Investors will turn their focus to ‘Big Four’ grocer Tesco’s half year results on Wednesday to see if the company’s consistent slew of price cuts has continued to help it win big with customers amid the cost of living crisis.
The supermarket behemoth has weathered the economic storm well, with its market share ticking up to 27.3 per cent from 26.9 per cent a year ago, continuing to outperform discounters Aldi and Lidl who have rivalled traditional supermarkets in recent years.
In the last year, as food inflation hit shoppers hard, the supermarket has rolled out thousands of price matches on Aldi and ramped up the offers on its loyalty card scheme, in efforts to retain its customers base.
It just recently announced it would price lock over 1,000 everyday products until 2024, to keep in fickle shoppers favour.
Tesco’s revenues leaped eight per cent to £14.8bn at its first quarter results, and shares in the company are up by a fifth in the past year.
Any signs of the company racking in hefty profits may reignite the debate on whether or not supermarkets are profiteering from the squeeze on living – a claim Tesco’s commercial director rejected in Parliament this summer.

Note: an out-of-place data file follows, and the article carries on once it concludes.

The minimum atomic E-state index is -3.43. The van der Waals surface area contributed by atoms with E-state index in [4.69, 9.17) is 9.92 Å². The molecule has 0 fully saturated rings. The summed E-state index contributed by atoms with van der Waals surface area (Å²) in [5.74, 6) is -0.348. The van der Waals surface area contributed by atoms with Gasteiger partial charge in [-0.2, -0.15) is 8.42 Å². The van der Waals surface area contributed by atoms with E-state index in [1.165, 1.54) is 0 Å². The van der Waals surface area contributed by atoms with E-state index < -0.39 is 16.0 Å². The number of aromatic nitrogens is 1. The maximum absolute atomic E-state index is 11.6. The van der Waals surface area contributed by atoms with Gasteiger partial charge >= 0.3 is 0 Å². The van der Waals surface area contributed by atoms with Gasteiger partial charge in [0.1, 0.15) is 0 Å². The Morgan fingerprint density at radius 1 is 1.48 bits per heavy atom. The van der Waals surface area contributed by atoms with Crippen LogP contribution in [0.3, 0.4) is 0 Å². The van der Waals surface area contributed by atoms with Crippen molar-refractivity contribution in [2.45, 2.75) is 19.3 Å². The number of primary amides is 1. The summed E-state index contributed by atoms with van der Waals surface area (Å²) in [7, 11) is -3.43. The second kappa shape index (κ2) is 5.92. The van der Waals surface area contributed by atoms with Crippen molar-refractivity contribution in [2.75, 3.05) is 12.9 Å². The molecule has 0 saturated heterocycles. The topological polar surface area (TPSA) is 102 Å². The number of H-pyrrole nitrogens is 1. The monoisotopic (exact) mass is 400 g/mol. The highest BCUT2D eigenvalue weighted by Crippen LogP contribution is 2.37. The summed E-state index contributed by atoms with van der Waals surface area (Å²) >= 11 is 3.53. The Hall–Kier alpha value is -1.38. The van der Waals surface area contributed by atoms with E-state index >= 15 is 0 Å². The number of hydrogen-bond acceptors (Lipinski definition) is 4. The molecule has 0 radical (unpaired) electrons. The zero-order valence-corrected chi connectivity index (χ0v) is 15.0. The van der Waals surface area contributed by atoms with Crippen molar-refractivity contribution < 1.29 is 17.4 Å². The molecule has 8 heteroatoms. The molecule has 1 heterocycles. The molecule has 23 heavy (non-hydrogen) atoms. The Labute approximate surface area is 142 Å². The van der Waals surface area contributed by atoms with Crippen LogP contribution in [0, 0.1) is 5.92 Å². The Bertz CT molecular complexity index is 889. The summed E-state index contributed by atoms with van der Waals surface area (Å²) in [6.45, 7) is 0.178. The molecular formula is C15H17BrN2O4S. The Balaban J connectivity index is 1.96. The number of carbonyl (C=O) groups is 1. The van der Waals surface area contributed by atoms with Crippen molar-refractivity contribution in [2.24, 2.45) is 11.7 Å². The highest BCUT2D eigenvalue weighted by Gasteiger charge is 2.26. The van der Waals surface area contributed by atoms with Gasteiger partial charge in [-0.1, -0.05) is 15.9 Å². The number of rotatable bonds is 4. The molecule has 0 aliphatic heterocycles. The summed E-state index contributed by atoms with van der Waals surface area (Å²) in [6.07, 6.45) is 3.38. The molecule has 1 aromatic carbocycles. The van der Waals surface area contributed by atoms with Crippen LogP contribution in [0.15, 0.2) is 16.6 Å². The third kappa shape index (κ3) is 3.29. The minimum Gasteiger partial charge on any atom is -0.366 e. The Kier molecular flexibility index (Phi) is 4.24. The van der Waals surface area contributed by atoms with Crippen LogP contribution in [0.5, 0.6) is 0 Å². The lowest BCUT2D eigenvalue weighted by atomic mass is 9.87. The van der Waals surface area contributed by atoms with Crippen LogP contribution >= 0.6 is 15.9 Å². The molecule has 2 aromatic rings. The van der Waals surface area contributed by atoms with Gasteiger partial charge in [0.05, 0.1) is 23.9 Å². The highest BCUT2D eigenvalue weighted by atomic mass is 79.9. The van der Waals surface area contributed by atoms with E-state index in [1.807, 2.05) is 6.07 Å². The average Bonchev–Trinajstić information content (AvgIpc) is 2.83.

Russ Mould, investment director at AJ Bell said: “Shares in Tesco are up by a fifth over the past year. “
“[This] may irk those who think the company is profiteering during a time of inflation and please others who simply view it as a sign of how strong the grocery giant’s competitive position still is, despite the number of rivals who continue to snap at its heel.”
Mould said that Tesco is also facing higher bills of its own, such as utilities and wages, and the firm “may well look to compensate for those costs with higher prices” – while still trying to provide value for customers.
He added: “Analysts and shareholders will therefore study the Tesco statement very carefully for comments on input costs and pricing and margin strategies, as well as looking out for how they may be impacting the reported numbers.”